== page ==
The use of “guerrilla tactics” is by no means a new phenomenon in the world of international arbitration. Indeed, such strategies have been the subject of a number of articles, scholarly discussions and even a four hundred-page book.
What is meant by this expression, in essence, is the use and abuse of the procedural rules governing and surrounding arbitral proceedings in such a way as to frustrate said proceedings to the fullest extent possible, resulting in the abandonment or deadlock of the arbitration or in the opposing party failing to fully make their case.
This article is the fruit of various occurrences witnessed first-hand by the authors in a number of recent arbitrations, the creativeness of which warrants some discussion. This article is by no means intended as an endorsement or not of the use of such tactics, but rather to help anticipate instances where the opposing party might resort to such manoeuvres and provide tips on how to respond.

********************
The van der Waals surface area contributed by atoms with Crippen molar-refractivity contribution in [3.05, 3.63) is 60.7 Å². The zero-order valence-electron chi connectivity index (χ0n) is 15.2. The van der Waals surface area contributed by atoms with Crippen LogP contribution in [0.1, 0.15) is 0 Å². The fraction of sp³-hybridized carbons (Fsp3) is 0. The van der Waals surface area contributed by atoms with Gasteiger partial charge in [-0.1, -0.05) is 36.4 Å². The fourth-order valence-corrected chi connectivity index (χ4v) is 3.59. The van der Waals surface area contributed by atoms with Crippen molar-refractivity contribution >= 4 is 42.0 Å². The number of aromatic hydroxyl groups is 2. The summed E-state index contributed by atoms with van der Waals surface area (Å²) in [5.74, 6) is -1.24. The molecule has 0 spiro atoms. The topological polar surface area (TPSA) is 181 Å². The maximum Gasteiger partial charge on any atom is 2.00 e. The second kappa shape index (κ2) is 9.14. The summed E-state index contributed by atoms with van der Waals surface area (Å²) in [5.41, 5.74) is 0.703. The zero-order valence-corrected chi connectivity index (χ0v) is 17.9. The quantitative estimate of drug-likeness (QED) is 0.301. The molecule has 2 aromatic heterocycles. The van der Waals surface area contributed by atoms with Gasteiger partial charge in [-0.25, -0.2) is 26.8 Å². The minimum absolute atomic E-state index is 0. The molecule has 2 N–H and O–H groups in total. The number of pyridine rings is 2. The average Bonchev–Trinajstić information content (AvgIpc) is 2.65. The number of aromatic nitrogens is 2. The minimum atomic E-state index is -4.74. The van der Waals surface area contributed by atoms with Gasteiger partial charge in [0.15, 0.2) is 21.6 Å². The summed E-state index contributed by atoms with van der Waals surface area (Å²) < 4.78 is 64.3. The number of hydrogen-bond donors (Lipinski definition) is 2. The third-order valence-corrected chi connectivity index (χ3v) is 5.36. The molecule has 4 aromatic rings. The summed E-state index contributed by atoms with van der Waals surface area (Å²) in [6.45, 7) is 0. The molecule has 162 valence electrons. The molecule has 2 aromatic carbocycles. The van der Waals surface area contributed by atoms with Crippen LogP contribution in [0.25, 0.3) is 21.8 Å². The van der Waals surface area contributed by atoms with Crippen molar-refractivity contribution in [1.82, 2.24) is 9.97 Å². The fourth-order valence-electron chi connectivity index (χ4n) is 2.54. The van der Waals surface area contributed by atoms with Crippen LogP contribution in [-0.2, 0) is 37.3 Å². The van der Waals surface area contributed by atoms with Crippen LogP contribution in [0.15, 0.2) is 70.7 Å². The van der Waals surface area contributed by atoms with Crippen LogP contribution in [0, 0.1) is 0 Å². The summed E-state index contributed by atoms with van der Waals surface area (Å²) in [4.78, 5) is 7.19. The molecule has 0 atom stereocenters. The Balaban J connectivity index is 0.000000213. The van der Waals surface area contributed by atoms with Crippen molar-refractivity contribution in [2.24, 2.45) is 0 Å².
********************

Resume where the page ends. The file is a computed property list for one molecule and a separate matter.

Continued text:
Strategy No. 1: The Proof of Authority Conundrum
A number of jurisdictions, including Qatar and the UAE, require that party representatives in an arbitration have the legal authority not only to conclude an arbitration agreement but also to carry out their representative functions during arbitral proceedings. Most arbitration rules, including those of the ICC and the LCIA Rules, empower the tribunal and/or the arbitral institution to order a party to produce a “proof of authority” such as a power of attorney (“POA”). However, this power is discretionary and sometimes not exercised; it is therefore not uncommon for arbitral proceedings to reach the end without party representatives having submitted their proof of authority on record.